Avoid antibiotic use whenever possible but if you do absolutely have to have a course of antibiotics, make sure to take probiotics and prebiotics because supplementing is known to reduce an overgrowth of bad bacteria while taking antibiotics. Be aware, however, that there are those who feel that our bodies never fully recover after antibiotic use. Dr Martin Blaser has a very interesting article in the Journal Nature about antibiotic use. He says “Early evidence from my lab and others hints that, sometimes, our friendly flora never fully recover” . This is also mentioned in reference  below.
Avoid eating loads of sugar and carbohydrates, even artificial sweeteners, which are known to harm beneficial bacteria.
If you are undergoing chemotherapy it is a good idea to keep an eye on the possibility of candida developing. For more information on how to do that, see my article What Is The Candida Breast Cancer Connection.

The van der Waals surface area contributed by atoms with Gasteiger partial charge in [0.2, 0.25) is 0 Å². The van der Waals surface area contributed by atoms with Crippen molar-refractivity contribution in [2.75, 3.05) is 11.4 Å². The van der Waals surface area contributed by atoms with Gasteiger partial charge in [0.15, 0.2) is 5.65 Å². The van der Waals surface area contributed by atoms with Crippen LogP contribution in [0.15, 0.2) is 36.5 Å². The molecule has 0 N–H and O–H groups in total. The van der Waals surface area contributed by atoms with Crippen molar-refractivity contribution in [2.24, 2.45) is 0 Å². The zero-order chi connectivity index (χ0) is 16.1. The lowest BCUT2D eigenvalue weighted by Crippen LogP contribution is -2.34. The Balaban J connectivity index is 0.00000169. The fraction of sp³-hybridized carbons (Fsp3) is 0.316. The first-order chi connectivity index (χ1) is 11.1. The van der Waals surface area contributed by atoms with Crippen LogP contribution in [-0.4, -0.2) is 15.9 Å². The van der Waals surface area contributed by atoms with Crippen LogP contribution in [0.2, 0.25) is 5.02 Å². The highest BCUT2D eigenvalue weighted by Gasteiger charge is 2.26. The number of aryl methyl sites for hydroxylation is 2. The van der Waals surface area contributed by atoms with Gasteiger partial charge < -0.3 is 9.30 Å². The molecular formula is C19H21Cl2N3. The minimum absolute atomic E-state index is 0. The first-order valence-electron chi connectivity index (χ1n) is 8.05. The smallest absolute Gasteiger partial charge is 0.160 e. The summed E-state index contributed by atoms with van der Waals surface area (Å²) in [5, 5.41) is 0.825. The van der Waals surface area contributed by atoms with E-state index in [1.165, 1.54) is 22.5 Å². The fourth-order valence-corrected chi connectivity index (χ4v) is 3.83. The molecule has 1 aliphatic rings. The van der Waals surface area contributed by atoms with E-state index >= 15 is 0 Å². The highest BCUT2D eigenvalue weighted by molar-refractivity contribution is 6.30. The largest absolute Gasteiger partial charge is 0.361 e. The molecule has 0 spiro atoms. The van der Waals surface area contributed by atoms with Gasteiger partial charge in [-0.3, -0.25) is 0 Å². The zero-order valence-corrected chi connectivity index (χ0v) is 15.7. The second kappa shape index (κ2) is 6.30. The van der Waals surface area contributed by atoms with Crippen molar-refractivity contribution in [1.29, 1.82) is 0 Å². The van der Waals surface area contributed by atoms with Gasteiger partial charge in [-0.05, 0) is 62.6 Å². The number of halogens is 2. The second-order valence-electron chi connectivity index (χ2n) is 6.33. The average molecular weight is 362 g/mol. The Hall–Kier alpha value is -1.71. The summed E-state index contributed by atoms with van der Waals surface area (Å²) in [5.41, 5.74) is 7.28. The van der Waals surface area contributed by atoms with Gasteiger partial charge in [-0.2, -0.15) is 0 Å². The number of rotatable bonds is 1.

*The website Reviews.com has an excellent article which delves into particular probiotic supplements and provides recommendations for the best probiotics, discussing factors such as general digestive health, immune support, and antibiotic recovery. Check it out: The Best Probiotic Supplement
1. Gut microorganisms may determine cancer treatment outcome – http://medicalxpress.com/news/2013-11-gut-microorganisms-cancer-treatment-outcome.html
2. The intestinal microbiota modulates the anticancer immune effects of cyclophosphamide – http://www.ncbi.nlm.nih.gov/pubmed/24264990
3. Probiotic supplementation reduces the duration and incidence of infections but not severity in elite rugby union players – http://www.ncbi.nlm.nih.gov/pubmed/24045086
4. The Roles of Inflammation, Nutrient Availability and the Commensal Microbiota in Enteric Pathogen Infection – http://www.ncbi.nlm.nih.gov/pubmed/26185088
5. Stimulatory effect of inulin on intestinal absorption of calcium and magnesium in rats is modulated by dietary calcium intakes – http://link.springer.com/article/10.1007%2Fs00394-004-0526-7
6. Stop The Killing of Beneficial Bacteria, by Dr Martin Blaser – http://www.ncbi.nlm.nih.gov/pubmed/21866137